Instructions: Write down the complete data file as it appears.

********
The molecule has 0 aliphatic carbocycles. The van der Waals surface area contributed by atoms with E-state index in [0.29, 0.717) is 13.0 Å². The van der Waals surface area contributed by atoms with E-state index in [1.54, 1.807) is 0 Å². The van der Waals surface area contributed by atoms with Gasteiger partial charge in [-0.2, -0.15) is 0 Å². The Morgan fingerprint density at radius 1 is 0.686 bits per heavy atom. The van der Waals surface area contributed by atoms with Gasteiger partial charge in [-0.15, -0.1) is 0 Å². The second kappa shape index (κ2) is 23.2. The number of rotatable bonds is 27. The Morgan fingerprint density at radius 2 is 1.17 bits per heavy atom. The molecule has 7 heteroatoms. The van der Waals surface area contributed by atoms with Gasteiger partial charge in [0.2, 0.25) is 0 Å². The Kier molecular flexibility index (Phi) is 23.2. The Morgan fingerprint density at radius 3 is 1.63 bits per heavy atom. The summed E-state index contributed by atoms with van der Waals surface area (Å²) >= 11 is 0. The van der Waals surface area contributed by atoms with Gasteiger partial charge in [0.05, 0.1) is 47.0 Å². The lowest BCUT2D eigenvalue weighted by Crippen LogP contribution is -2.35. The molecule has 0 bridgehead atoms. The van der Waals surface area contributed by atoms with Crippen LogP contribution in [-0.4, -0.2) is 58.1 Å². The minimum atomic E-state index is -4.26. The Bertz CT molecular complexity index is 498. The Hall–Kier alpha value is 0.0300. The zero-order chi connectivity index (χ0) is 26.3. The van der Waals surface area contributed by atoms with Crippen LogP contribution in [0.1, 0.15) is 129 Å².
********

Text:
The molecule has 0 aliphatic carbocycles. The van der Waals surface area contributed by atoms with E-state index in [0.29, 0.717) is 13.0 Å². The van der Waals surface area contributed by atoms with E-state index in [1.54, 1.807) is 0 Å². The van der Waals surface area contributed by atoms with Gasteiger partial charge in [-0.2, -0.15) is 0 Å². The Morgan fingerprint density at radius 1 is 0.686 bits per heavy atom. The van der Waals surface area contributed by atoms with Gasteiger partial charge in [-0.15, -0.1) is 0 Å². The second kappa shape index (κ2) is 23.2. The number of rotatable bonds is 27. The Morgan fingerprint density at radius 2 is 1.17 bits per heavy atom. The molecule has 7 heteroatoms. The van der Waals surface area contributed by atoms with Gasteiger partial charge in [0.2, 0.25) is 0 Å². The Kier molecular flexibility index (Phi) is 23.2. The Morgan fingerprint density at radius 3 is 1.63 bits per heavy atom. The summed E-state index contributed by atoms with van der Waals surface area (Å²) >= 11 is 0. The van der Waals surface area contributed by atoms with Gasteiger partial charge in [0.05, 0.1) is 47.0 Å². The lowest BCUT2D eigenvalue weighted by Crippen LogP contribution is -2.35. The molecule has 0 bridgehead atoms. The van der Waals surface area contributed by atoms with Crippen LogP contribution in [-0.4, -0.2) is 58.1 Å². The minimum atomic E-state index is -4.26. The Bertz CT molecular complexity index is 498. The Hall–Kier alpha value is 0.0300. The zero-order chi connectivity index (χ0) is 26.3. The van der Waals surface area contributed by atoms with Crippen LogP contribution in [0.1, 0.15) is 129 Å².